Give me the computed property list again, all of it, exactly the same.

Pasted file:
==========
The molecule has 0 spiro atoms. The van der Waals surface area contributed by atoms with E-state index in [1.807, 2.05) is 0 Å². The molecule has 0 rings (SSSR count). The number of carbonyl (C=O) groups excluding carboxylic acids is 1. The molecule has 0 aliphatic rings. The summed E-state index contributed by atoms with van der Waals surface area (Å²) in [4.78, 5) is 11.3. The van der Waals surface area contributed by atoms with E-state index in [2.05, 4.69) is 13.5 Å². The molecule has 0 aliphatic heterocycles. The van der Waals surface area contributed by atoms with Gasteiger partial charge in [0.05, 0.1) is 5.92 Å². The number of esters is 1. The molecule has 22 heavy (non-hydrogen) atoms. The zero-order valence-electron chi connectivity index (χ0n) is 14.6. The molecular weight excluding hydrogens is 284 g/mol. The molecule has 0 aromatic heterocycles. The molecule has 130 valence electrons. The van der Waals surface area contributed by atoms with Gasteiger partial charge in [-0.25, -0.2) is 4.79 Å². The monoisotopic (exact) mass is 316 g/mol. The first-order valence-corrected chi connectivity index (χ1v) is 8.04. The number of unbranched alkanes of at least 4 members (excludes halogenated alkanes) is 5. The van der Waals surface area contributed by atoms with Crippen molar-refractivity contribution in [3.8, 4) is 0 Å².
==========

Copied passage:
The molecule has 0 spiro atoms. The van der Waals surface area contributed by atoms with E-state index in [1.807, 2.05) is 0 Å². The molecule has 0 rings (SSSR count). The number of carbonyl (C=O) groups excluding carboxylic acids is 1. The molecule has 0 aliphatic rings. The summed E-state index contributed by atoms with van der Waals surface area (Å²) in [4.78, 5) is 11.3. The van der Waals surface area contributed by atoms with E-state index in [2.05, 4.69) is 13.5 Å². The molecule has 0 aliphatic heterocycles. The van der Waals surface area contributed by atoms with Gasteiger partial charge in [0.05, 0.1) is 5.92 Å². The number of esters is 1. The molecule has 22 heavy (non-hydrogen) atoms. The zero-order valence-electron chi connectivity index (χ0n) is 14.6. The molecular weight excluding hydrogens is 284 g/mol. The molecule has 0 aromatic heterocycles. The molecule has 130 valence electrons. The van der Waals surface area contributed by atoms with Gasteiger partial charge in [-0.25, -0.2) is 4.79 Å². The monoisotopic (exact) mass is 316 g/mol. The first-order valence-corrected chi connectivity index (χ1v) is 8.04. The number of unbranched alkanes of at least 4 members (excludes halogenated alkanes) is 5. The van der Waals surface area contributed by atoms with Crippen molar-refractivity contribution in [3.8, 4) is 0 Å².